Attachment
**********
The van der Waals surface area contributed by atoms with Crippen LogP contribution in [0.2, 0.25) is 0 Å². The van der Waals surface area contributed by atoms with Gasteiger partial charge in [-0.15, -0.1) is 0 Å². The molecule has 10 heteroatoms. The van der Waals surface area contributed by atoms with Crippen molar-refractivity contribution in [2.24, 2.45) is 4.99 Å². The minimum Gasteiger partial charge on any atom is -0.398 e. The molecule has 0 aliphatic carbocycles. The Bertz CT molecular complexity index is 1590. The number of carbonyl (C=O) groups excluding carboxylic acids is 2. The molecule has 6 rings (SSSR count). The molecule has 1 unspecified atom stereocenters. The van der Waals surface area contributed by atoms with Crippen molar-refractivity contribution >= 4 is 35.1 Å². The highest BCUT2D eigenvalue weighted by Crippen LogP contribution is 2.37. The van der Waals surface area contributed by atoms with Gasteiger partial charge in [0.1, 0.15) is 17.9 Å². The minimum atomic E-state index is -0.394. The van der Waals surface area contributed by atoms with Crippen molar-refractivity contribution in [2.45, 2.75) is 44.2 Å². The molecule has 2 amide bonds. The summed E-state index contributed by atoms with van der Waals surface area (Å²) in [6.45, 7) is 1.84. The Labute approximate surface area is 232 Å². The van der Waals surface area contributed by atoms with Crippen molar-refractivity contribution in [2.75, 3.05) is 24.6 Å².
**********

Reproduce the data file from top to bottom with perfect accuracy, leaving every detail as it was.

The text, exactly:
The van der Waals surface area contributed by atoms with Crippen LogP contribution in [0.2, 0.25) is 0 Å². The van der Waals surface area contributed by atoms with Gasteiger partial charge in [-0.15, -0.1) is 0 Å². The molecule has 10 heteroatoms. The van der Waals surface area contributed by atoms with Crippen molar-refractivity contribution in [2.24, 2.45) is 4.99 Å². The minimum Gasteiger partial charge on any atom is -0.398 e. The molecule has 0 aliphatic carbocycles. The Bertz CT molecular complexity index is 1590. The number of carbonyl (C=O) groups excluding carboxylic acids is 2. The molecule has 6 rings (SSSR count). The molecule has 1 unspecified atom stereocenters. The van der Waals surface area contributed by atoms with Crippen molar-refractivity contribution >= 4 is 35.1 Å². The highest BCUT2D eigenvalue weighted by Crippen LogP contribution is 2.37. The van der Waals surface area contributed by atoms with Gasteiger partial charge in [0.1, 0.15) is 17.9 Å². The minimum atomic E-state index is -0.394. The van der Waals surface area contributed by atoms with Crippen molar-refractivity contribution in [2.45, 2.75) is 44.2 Å². The molecule has 2 amide bonds. The summed E-state index contributed by atoms with van der Waals surface area (Å²) in [6.45, 7) is 1.84. The Labute approximate surface area is 232 Å². The van der Waals surface area contributed by atoms with Crippen molar-refractivity contribution in [2.75, 3.05) is 24.6 Å².